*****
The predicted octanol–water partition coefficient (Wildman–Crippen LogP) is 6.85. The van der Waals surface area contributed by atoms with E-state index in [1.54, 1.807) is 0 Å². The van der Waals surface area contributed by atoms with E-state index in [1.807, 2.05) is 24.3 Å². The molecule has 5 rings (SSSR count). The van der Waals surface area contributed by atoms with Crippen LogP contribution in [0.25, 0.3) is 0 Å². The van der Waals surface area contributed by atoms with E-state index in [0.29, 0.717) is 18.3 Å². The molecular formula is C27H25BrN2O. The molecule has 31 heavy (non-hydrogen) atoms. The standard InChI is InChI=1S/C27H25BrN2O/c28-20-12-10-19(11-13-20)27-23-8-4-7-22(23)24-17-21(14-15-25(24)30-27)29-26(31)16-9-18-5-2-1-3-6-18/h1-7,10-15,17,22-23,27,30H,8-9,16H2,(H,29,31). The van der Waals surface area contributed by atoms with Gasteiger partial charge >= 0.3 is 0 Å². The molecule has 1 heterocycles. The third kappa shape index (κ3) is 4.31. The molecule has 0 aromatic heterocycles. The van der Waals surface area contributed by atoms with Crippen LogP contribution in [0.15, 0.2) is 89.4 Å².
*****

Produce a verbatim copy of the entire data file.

The predicted octanol–water partition coefficient (Wildman–Crippen LogP) is 6.85. The van der Waals surface area contributed by atoms with E-state index in [1.54, 1.807) is 0 Å². The van der Waals surface area contributed by atoms with E-state index in [1.807, 2.05) is 24.3 Å². The molecule has 5 rings (SSSR count). The van der Waals surface area contributed by atoms with Crippen LogP contribution in [0.25, 0.3) is 0 Å². The van der Waals surface area contributed by atoms with E-state index in [0.29, 0.717) is 18.3 Å². The molecular formula is C27H25BrN2O. The molecule has 31 heavy (non-hydrogen) atoms. The standard InChI is InChI=1S/C27H25BrN2O/c28-20-12-10-19(11-13-20)27-23-8-4-7-22(23)24-17-21(14-15-25(24)30-27)29-26(31)16-9-18-5-2-1-3-6-18/h1-7,10-15,17,22-23,27,30H,8-9,16H2,(H,29,31). The van der Waals surface area contributed by atoms with Gasteiger partial charge >= 0.3 is 0 Å². The molecule has 1 heterocycles. The third kappa shape index (κ3) is 4.31. The molecule has 0 aromatic heterocycles. The van der Waals surface area contributed by atoms with Crippen LogP contribution in [0.15, 0.2) is 89.4 Å².